The De Beers cartel
Until the late 19th century, diamonds were extremely rare. A few pounds of diamonds a year were mostly sourced from Brazil and India for global demand. Only heads of state and royalty were known to flash expensive jewelry. This all changed by the late 1870s. Large diamond mines with plentiful supplies were discovered in Kimberley, South Africa.
The inherent scarcity of diamonds is what made them invaluable in the early 19th century. The discovery of immense, South African diamond mines flooded the market like a tsunami. What was essentially invaluable decades earlier was now relatively worthless. If everyone can have relatively easier access to diamonds, why would they pay a lot for them?
The prices for diamonds fell sharply and stayed low for most of the early 20th century. During that time period, British entrepreneur Cecil Rhodes and an associated diamond cartel strategized how to make diamonds valuable again. Rhodes controlled all of the diamond mines in South Africa, essentially the global supply, by 1890. He then bought the De Beers mining company and worked with a select few other diamond companies.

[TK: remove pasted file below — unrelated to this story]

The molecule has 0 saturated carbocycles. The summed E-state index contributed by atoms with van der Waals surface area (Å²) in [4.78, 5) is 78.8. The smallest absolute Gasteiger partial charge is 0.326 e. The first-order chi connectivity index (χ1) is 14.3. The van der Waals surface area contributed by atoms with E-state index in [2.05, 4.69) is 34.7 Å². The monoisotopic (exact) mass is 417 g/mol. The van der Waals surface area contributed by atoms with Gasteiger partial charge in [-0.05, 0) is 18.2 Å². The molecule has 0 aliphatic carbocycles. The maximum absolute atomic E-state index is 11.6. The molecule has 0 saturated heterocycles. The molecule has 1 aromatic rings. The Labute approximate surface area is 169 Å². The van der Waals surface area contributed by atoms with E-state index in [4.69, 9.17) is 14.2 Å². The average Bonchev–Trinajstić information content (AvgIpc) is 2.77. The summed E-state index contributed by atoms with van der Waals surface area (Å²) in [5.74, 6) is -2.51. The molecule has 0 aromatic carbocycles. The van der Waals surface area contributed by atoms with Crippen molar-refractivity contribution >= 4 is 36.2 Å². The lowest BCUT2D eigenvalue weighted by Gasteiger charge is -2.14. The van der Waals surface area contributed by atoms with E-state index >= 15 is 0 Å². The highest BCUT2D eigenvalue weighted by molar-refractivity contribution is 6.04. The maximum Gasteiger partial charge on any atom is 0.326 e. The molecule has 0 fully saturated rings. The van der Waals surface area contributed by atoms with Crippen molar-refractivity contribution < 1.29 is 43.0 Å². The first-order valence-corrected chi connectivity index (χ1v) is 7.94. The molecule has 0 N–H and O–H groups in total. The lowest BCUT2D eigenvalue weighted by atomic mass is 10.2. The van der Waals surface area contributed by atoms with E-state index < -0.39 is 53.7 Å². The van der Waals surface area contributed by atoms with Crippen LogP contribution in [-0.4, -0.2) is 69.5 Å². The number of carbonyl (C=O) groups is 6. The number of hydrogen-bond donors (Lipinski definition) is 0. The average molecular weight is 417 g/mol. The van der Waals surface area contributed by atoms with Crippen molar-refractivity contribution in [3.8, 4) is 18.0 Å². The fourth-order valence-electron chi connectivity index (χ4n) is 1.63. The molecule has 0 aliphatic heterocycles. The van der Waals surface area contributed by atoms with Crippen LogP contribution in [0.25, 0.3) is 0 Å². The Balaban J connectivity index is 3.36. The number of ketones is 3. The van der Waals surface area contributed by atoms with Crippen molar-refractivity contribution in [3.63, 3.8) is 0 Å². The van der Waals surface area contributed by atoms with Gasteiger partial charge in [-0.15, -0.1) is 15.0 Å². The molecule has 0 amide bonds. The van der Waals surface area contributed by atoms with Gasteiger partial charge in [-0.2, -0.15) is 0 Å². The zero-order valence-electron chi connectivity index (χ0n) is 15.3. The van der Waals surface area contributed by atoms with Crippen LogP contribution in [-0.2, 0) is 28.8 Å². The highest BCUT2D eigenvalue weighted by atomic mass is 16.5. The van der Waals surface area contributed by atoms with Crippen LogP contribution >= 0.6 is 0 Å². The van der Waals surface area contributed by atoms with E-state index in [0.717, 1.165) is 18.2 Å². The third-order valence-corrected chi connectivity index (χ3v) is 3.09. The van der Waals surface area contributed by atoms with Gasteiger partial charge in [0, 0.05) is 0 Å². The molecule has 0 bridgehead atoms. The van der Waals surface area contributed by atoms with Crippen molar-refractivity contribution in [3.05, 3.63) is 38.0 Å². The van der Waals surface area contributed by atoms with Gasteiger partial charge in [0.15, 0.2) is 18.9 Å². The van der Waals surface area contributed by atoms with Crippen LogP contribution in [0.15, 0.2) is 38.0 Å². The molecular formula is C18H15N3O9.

The De Beers diamond cartel joined forces to create a monopoly and to strategically restrict supply to control prices. The De Beers cartel would buy out or crowd out other diamond companies that threatened their monopoly. Diamonds were then transported, sorted, refined, and cut at select distribution centers such as Antwerp, London, and New York City.
Business partners were then presented with diamonds as is. They could buy or walk. Retailers only had to pay for their diamonds from wholesalers after they were sold. De Beers thus gained 90% control of the global diamond trade through such tactics.
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